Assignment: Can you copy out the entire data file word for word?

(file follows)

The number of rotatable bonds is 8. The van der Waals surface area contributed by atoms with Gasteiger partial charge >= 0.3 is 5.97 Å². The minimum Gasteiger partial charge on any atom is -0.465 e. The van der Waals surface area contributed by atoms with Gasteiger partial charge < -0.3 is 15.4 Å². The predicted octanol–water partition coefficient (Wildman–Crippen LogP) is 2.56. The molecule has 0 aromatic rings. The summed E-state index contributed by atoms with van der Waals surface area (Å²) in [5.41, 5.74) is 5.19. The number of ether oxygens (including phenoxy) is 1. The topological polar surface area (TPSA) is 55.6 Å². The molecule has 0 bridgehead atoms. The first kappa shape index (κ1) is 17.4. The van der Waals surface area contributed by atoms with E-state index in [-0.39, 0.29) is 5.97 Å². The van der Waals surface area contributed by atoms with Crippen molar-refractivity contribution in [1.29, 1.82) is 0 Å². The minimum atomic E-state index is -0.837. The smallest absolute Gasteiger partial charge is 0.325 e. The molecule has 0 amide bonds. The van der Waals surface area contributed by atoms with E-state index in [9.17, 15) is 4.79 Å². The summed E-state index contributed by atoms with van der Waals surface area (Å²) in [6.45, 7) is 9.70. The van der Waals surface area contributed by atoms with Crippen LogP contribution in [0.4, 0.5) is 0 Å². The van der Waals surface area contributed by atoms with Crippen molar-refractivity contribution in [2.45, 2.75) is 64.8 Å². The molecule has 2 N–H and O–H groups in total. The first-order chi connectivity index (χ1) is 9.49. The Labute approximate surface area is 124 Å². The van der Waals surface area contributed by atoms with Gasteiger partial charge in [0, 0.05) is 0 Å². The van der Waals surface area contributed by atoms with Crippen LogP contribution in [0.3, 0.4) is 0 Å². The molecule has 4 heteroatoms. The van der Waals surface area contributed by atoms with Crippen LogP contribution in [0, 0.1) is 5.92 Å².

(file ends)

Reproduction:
The number of rotatable bonds is 8. The van der Waals surface area contributed by atoms with Gasteiger partial charge >= 0.3 is 5.97 Å². The minimum Gasteiger partial charge on any atom is -0.465 e. The van der Waals surface area contributed by atoms with Gasteiger partial charge < -0.3 is 15.4 Å². The predicted octanol–water partition coefficient (Wildman–Crippen LogP) is 2.56. The molecule has 0 aromatic rings. The summed E-state index contributed by atoms with van der Waals surface area (Å²) in [5.41, 5.74) is 5.19. The number of ether oxygens (including phenoxy) is 1. The topological polar surface area (TPSA) is 55.6 Å². The molecule has 0 bridgehead atoms. The first kappa shape index (κ1) is 17.4. The van der Waals surface area contributed by atoms with E-state index in [-0.39, 0.29) is 5.97 Å². The van der Waals surface area contributed by atoms with Crippen molar-refractivity contribution in [1.29, 1.82) is 0 Å². The minimum atomic E-state index is -0.837. The smallest absolute Gasteiger partial charge is 0.325 e. The molecule has 0 amide bonds. The van der Waals surface area contributed by atoms with E-state index in [9.17, 15) is 4.79 Å². The summed E-state index contributed by atoms with van der Waals surface area (Å²) in [6.45, 7) is 9.70. The van der Waals surface area contributed by atoms with Crippen LogP contribution in [0.4, 0.5) is 0 Å². The van der Waals surface area contributed by atoms with Crippen molar-refractivity contribution in [2.45, 2.75) is 64.8 Å². The molecule has 2 N–H and O–H groups in total. The first-order chi connectivity index (χ1) is 9.49. The Labute approximate surface area is 124 Å². The van der Waals surface area contributed by atoms with Gasteiger partial charge in [0, 0.05) is 0 Å². The van der Waals surface area contributed by atoms with Crippen LogP contribution in [0.3, 0.4) is 0 Å². The molecule has 4 heteroatoms. The van der Waals surface area contributed by atoms with Crippen LogP contribution in [0, 0.1) is 5.92 Å².